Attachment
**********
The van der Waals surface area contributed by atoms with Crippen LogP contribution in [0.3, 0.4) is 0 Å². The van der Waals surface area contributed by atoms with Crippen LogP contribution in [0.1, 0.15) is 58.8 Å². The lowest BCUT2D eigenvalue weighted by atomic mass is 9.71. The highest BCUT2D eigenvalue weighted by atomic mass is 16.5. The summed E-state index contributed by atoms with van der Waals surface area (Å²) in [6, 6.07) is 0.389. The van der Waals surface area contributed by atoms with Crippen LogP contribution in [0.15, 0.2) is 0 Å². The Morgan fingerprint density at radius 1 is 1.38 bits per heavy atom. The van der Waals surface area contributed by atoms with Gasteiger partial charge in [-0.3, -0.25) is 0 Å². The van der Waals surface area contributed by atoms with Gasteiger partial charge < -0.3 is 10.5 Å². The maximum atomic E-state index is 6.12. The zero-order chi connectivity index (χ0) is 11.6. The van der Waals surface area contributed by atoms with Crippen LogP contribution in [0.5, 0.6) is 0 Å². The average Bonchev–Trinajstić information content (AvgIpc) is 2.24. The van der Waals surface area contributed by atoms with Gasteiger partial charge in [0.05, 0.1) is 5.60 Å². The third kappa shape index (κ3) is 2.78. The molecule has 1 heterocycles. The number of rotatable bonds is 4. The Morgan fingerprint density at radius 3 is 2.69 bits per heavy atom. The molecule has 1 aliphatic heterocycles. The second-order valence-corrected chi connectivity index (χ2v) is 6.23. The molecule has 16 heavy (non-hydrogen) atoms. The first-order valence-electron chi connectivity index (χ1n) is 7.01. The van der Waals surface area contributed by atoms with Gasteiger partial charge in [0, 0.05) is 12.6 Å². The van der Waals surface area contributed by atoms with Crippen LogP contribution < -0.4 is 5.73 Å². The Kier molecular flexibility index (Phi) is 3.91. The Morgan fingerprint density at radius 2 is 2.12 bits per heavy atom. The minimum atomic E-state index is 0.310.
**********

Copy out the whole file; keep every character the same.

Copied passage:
The van der Waals surface area contributed by atoms with Crippen LogP contribution in [0.3, 0.4) is 0 Å². The van der Waals surface area contributed by atoms with Crippen LogP contribution in [0.1, 0.15) is 58.8 Å². The lowest BCUT2D eigenvalue weighted by atomic mass is 9.71. The highest BCUT2D eigenvalue weighted by atomic mass is 16.5. The summed E-state index contributed by atoms with van der Waals surface area (Å²) in [6, 6.07) is 0.389. The van der Waals surface area contributed by atoms with Crippen LogP contribution in [0.15, 0.2) is 0 Å². The Morgan fingerprint density at radius 1 is 1.38 bits per heavy atom. The van der Waals surface area contributed by atoms with Gasteiger partial charge in [-0.3, -0.25) is 0 Å². The van der Waals surface area contributed by atoms with Gasteiger partial charge < -0.3 is 10.5 Å². The maximum atomic E-state index is 6.12. The zero-order chi connectivity index (χ0) is 11.6. The van der Waals surface area contributed by atoms with Crippen LogP contribution in [0.5, 0.6) is 0 Å². The average Bonchev–Trinajstić information content (AvgIpc) is 2.24. The van der Waals surface area contributed by atoms with Gasteiger partial charge in [0.05, 0.1) is 5.60 Å². The third kappa shape index (κ3) is 2.78. The molecule has 1 heterocycles. The number of rotatable bonds is 4. The Morgan fingerprint density at radius 3 is 2.69 bits per heavy atom. The molecule has 1 aliphatic heterocycles. The second-order valence-corrected chi connectivity index (χ2v) is 6.23. The molecule has 16 heavy (non-hydrogen) atoms. The first-order valence-electron chi connectivity index (χ1n) is 7.01. The van der Waals surface area contributed by atoms with Gasteiger partial charge in [0, 0.05) is 12.6 Å². The van der Waals surface area contributed by atoms with Crippen LogP contribution < -0.4 is 5.73 Å². The Kier molecular flexibility index (Phi) is 3.91. The Morgan fingerprint density at radius 2 is 2.12 bits per heavy atom. The minimum atomic E-state index is 0.310.